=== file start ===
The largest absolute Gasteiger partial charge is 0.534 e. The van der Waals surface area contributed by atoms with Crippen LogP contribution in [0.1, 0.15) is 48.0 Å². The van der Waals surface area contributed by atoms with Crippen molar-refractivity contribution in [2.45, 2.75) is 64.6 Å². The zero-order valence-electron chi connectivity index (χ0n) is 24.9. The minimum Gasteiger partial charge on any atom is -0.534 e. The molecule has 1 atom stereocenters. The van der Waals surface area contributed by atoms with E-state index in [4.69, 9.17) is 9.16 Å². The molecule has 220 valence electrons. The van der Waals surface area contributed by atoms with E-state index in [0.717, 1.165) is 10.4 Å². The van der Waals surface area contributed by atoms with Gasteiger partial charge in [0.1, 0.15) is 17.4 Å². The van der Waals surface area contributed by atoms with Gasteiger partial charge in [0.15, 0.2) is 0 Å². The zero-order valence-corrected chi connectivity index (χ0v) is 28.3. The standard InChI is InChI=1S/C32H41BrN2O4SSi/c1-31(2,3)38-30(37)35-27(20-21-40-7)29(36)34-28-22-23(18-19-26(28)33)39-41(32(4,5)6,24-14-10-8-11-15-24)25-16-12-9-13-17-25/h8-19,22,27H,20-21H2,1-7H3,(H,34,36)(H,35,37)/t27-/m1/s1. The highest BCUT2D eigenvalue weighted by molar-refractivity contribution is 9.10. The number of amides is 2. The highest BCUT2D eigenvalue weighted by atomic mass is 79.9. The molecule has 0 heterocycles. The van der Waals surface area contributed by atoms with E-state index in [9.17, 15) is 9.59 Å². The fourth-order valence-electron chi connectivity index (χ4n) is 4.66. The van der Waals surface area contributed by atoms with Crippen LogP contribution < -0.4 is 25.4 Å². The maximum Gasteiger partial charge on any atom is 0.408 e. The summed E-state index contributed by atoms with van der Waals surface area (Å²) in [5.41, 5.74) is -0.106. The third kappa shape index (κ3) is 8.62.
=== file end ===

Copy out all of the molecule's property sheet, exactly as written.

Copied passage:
The largest absolute Gasteiger partial charge is 0.534 e. The van der Waals surface area contributed by atoms with Crippen LogP contribution in [0.1, 0.15) is 48.0 Å². The van der Waals surface area contributed by atoms with Crippen molar-refractivity contribution in [2.45, 2.75) is 64.6 Å². The zero-order valence-electron chi connectivity index (χ0n) is 24.9. The minimum Gasteiger partial charge on any atom is -0.534 e. The molecule has 1 atom stereocenters. The van der Waals surface area contributed by atoms with E-state index in [4.69, 9.17) is 9.16 Å². The molecule has 220 valence electrons. The van der Waals surface area contributed by atoms with E-state index in [0.717, 1.165) is 10.4 Å². The van der Waals surface area contributed by atoms with Gasteiger partial charge in [0.1, 0.15) is 17.4 Å². The van der Waals surface area contributed by atoms with Gasteiger partial charge in [0.15, 0.2) is 0 Å². The zero-order valence-corrected chi connectivity index (χ0v) is 28.3. The standard InChI is InChI=1S/C32H41BrN2O4SSi/c1-31(2,3)38-30(37)35-27(20-21-40-7)29(36)34-28-22-23(18-19-26(28)33)39-41(32(4,5)6,24-14-10-8-11-15-24)25-16-12-9-13-17-25/h8-19,22,27H,20-21H2,1-7H3,(H,34,36)(H,35,37)/t27-/m1/s1. The highest BCUT2D eigenvalue weighted by molar-refractivity contribution is 9.10. The number of amides is 2. The highest BCUT2D eigenvalue weighted by atomic mass is 79.9. The molecule has 0 heterocycles. The van der Waals surface area contributed by atoms with E-state index in [9.17, 15) is 9.59 Å². The fourth-order valence-electron chi connectivity index (χ4n) is 4.66. The van der Waals surface area contributed by atoms with Crippen LogP contribution < -0.4 is 25.4 Å². The maximum Gasteiger partial charge on any atom is 0.408 e. The summed E-state index contributed by atoms with van der Waals surface area (Å²) in [5.41, 5.74) is -0.106. The third kappa shape index (κ3) is 8.62.